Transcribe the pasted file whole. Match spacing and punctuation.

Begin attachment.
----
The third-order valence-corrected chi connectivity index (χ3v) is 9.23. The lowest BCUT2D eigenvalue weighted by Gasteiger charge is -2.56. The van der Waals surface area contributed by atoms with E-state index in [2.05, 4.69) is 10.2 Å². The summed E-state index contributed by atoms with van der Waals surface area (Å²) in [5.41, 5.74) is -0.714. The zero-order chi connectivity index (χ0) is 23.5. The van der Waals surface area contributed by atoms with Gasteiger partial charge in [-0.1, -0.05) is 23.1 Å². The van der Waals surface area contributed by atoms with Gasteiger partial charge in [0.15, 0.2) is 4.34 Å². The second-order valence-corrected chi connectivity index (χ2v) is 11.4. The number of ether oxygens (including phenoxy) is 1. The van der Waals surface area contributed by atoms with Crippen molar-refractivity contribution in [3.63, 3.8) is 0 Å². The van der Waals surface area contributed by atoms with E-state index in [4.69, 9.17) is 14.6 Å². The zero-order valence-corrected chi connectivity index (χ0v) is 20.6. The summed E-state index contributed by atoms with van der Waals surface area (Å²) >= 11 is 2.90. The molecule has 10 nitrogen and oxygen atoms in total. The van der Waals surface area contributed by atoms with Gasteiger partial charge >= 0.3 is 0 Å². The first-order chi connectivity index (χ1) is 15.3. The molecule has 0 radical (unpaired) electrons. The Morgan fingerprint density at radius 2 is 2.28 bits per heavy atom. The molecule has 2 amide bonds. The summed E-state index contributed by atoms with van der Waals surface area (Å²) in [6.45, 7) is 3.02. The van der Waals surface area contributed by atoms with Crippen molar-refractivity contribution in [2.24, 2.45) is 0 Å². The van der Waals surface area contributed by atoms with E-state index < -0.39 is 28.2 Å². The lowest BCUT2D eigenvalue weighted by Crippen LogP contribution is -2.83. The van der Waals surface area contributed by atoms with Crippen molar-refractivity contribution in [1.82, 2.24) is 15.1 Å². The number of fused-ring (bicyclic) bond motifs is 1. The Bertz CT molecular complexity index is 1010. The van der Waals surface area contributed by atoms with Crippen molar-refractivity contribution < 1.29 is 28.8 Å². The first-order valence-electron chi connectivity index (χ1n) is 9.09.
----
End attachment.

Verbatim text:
The third-order valence-corrected chi connectivity index (χ3v) is 9.23. The lowest BCUT2D eigenvalue weighted by Gasteiger charge is -2.56. The van der Waals surface area contributed by atoms with E-state index in [2.05, 4.69) is 10.2 Å². The summed E-state index contributed by atoms with van der Waals surface area (Å²) in [5.41, 5.74) is -0.714. The zero-order chi connectivity index (χ0) is 23.5. The van der Waals surface area contributed by atoms with Gasteiger partial charge in [-0.1, -0.05) is 23.1 Å². The van der Waals surface area contributed by atoms with Gasteiger partial charge in [0.15, 0.2) is 4.34 Å². The second-order valence-corrected chi connectivity index (χ2v) is 11.4. The number of ether oxygens (including phenoxy) is 1. The van der Waals surface area contributed by atoms with Crippen molar-refractivity contribution in [3.63, 3.8) is 0 Å². The van der Waals surface area contributed by atoms with E-state index in [4.69, 9.17) is 14.6 Å². The zero-order valence-corrected chi connectivity index (χ0v) is 20.6. The summed E-state index contributed by atoms with van der Waals surface area (Å²) >= 11 is 2.90. The molecule has 10 nitrogen and oxygen atoms in total. The van der Waals surface area contributed by atoms with Gasteiger partial charge >= 0.3 is 0 Å². The first-order chi connectivity index (χ1) is 15.3. The molecule has 0 radical (unpaired) electrons. The Morgan fingerprint density at radius 2 is 2.28 bits per heavy atom. The molecule has 2 amide bonds. The summed E-state index contributed by atoms with van der Waals surface area (Å²) in [6.45, 7) is 3.02. The van der Waals surface area contributed by atoms with Crippen molar-refractivity contribution in [2.24, 2.45) is 0 Å². The van der Waals surface area contributed by atoms with E-state index < -0.39 is 28.2 Å². The lowest BCUT2D eigenvalue weighted by Crippen LogP contribution is -2.83. The van der Waals surface area contributed by atoms with Crippen molar-refractivity contribution in [1.82, 2.24) is 15.1 Å². The number of fused-ring (bicyclic) bond motifs is 1. The Bertz CT molecular complexity index is 1010. The van der Waals surface area contributed by atoms with Crippen molar-refractivity contribution < 1.29 is 28.8 Å². The first-order valence-electron chi connectivity index (χ1n) is 9.09.